After (and before) Republicans used the nuclear option to confirm Justice Gorsuch, liberal pundits and politicians claimed his seat was stolen and the Republican move was radical and illegal. These people are wrong or at the least, intellectually dishonest. Here’s why.
Filibuster: A filibuster is a tool used by the minority party to forestall a senate procedure. To end a filibuster the senate must have three-fifths, or 60, votes in favor of cloture.
Nuclear Option: The nuclear option is used by the majority party to reduce the number of votes required for cloture to a simple majority.
Claim 1: The Republicans, in an unprecedented move, held Justice Scalia’s seat hostage by not moving to confirm Merrick Garland, President Obama’s nominee last spring.
Reality Check: The Democrats set the precedent when it was Republican judicial nominees under consideration. In 1992 during an election year Senator Joe Biden (yes the same Joe Biden) stated if a seat on the Supreme Court should become available during the last year of his term, president George H.W. Bush should follow “the practice of a majority of his predecessors and not, and not, name a nominee until after the November election is completed.” Biden, who was the chairman of the Senate Judiciary Committee backed up his talk by not holding hearings for 32 Bush appointees. Maybe Vice-President Biden’s views have changed, but let’s not say the Republicans stole a seat for following the “Biden Rule”.
Claim 2: By invoking the nuclear option Republicans broke Senate tradition to force through a nominee.
Reality Check: This claim requires a bit of storytelling. Let’s go back to 2003 when Democrats, then the minority, were filibustering President George W. Bush’s nominees. Republicans, as you can imagine, were not very pleased about this but did not invoke the nuclear option. Nor did they invoke it in 2005 when Democratic filibusters continued. After the Obama Administration began in 2009 Republicans, now the minority said hey, two can play at that game! And they began filibustering Obama’s appointees.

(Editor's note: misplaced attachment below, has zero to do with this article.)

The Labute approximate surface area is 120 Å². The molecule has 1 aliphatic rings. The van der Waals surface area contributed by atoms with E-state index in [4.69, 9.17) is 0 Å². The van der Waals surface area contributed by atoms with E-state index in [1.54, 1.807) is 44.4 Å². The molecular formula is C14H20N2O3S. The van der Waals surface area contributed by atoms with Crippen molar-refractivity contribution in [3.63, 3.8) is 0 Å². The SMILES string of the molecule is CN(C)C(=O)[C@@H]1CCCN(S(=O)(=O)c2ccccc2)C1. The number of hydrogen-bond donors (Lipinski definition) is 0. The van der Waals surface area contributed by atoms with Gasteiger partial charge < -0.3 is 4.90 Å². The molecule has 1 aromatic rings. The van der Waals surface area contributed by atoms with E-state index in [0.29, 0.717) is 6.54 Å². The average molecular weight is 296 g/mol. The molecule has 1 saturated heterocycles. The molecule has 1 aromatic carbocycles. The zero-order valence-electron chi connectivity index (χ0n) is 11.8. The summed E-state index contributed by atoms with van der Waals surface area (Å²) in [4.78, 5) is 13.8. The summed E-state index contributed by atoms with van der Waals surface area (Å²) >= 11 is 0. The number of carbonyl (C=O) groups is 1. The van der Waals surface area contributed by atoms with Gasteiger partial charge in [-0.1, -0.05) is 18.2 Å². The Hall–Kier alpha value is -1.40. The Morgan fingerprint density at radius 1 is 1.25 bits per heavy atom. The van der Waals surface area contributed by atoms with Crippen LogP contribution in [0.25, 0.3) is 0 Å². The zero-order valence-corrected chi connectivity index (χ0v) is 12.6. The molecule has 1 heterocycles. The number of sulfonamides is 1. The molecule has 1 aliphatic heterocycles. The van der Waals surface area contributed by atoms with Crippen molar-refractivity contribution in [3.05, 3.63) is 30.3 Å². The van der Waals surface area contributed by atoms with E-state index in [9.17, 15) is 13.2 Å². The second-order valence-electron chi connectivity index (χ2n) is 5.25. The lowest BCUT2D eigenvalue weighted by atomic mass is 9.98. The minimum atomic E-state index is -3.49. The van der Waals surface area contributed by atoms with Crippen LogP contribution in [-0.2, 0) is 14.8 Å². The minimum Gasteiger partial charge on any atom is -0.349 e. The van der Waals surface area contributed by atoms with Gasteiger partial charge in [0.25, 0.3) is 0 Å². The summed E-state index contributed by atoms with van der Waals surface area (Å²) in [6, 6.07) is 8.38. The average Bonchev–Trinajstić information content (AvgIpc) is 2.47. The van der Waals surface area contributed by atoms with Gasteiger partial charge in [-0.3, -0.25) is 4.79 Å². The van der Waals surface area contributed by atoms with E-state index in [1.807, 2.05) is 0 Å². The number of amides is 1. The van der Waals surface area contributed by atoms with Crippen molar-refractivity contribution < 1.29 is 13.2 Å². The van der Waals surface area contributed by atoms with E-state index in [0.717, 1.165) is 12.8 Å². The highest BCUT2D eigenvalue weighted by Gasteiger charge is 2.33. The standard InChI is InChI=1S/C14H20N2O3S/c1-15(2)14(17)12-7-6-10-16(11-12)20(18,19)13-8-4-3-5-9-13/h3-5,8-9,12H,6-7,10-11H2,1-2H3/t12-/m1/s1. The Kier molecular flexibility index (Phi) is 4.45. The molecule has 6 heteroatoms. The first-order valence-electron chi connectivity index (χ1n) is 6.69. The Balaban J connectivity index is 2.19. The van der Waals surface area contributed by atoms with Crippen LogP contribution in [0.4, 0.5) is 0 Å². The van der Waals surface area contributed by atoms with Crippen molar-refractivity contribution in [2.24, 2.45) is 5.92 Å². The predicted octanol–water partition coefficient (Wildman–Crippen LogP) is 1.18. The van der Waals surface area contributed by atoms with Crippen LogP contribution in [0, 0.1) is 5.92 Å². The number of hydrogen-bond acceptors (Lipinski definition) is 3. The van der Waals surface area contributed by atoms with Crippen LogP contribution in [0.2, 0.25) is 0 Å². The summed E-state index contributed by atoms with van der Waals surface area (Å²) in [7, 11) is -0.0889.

Democrats, as you can imagine, were not very pleased about this and in 2013 for the first time in American history invoked the nuclear option. This allowed for a simple majority vote on all nominees except for the Supreme Court, effectively ending the ability of the minority party to prevent a nominee going through.
This seemed good and well at the time to the Democrats in the majority, but now in the minority again, they would very much like to avoid the nuclear option being dropped on them. But it was, and as a result a nominee for the Supreme Court can no longer be filibustered. Do not however, mistake the nuclear option’s ending the filibuster for a Supreme Court nominee as lowering the number of votes necessary for confirmation; a simple majority is all that is required for confirmation and this has not changed. Both Justices Alito and Thomas were confirmed with less than 60 votes.
The point of this article is not to convince anyone their respective party is right or wrong; I for one think the nuclear option goes against the spirit of the Constitution and its protection of the minority from the majority seen with the electoral college and how we amend the Constitution itself. However, do not be fooled by political ploys demonizing any party. While the “they started it” defense is weak, both parties need to be wary of the precedent they set and the consequences it has. It is highly likely multiple Supreme Court vacancies will occur during President Trump’s term(s) and, should Democrats remain in the minority, they will have no bargaining power. So when that time comes, remember the Biden Rule and the 2013 Democratic nuclear option and maybe you won’t get caught up in the partisan politics.